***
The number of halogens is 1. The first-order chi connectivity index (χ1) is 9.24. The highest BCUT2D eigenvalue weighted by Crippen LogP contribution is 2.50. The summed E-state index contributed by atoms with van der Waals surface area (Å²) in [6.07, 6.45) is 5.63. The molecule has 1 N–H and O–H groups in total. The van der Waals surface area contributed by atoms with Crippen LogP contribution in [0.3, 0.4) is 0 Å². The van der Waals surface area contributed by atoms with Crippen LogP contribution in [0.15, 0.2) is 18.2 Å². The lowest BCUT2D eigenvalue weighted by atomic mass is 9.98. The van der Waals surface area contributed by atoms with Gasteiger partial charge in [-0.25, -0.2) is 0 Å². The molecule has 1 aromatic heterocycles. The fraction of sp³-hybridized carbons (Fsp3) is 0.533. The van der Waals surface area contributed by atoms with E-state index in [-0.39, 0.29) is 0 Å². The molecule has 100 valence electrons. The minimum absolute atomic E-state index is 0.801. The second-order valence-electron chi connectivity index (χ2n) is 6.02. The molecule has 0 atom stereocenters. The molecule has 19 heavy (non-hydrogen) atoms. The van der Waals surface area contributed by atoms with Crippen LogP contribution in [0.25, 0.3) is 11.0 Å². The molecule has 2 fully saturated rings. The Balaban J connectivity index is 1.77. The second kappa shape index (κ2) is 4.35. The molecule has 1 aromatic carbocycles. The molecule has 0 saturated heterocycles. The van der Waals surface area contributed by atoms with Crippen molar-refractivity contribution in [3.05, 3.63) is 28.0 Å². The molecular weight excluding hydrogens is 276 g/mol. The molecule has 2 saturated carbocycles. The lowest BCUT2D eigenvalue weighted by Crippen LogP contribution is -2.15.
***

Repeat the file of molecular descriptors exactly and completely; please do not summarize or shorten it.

The number of halogens is 1. The first-order chi connectivity index (χ1) is 9.24. The highest BCUT2D eigenvalue weighted by Crippen LogP contribution is 2.50. The summed E-state index contributed by atoms with van der Waals surface area (Å²) in [6.07, 6.45) is 5.63. The molecule has 1 N–H and O–H groups in total. The van der Waals surface area contributed by atoms with Crippen LogP contribution in [0.3, 0.4) is 0 Å². The van der Waals surface area contributed by atoms with Crippen LogP contribution in [0.15, 0.2) is 18.2 Å². The lowest BCUT2D eigenvalue weighted by atomic mass is 9.98. The van der Waals surface area contributed by atoms with Gasteiger partial charge in [-0.25, -0.2) is 0 Å². The molecule has 1 aromatic heterocycles. The fraction of sp³-hybridized carbons (Fsp3) is 0.533. The van der Waals surface area contributed by atoms with E-state index in [-0.39, 0.29) is 0 Å². The molecule has 100 valence electrons. The minimum absolute atomic E-state index is 0.801. The second-order valence-electron chi connectivity index (χ2n) is 6.02. The molecule has 0 atom stereocenters. The molecule has 19 heavy (non-hydrogen) atoms. The van der Waals surface area contributed by atoms with Crippen LogP contribution in [0.25, 0.3) is 11.0 Å². The molecule has 2 fully saturated rings. The Balaban J connectivity index is 1.77. The second kappa shape index (κ2) is 4.35. The molecule has 1 aromatic carbocycles. The molecule has 0 saturated heterocycles. The van der Waals surface area contributed by atoms with Crippen molar-refractivity contribution in [3.05, 3.63) is 28.0 Å². The molecular weight excluding hydrogens is 276 g/mol. The molecule has 2 saturated carbocycles. The lowest BCUT2D eigenvalue weighted by Crippen LogP contribution is -2.15.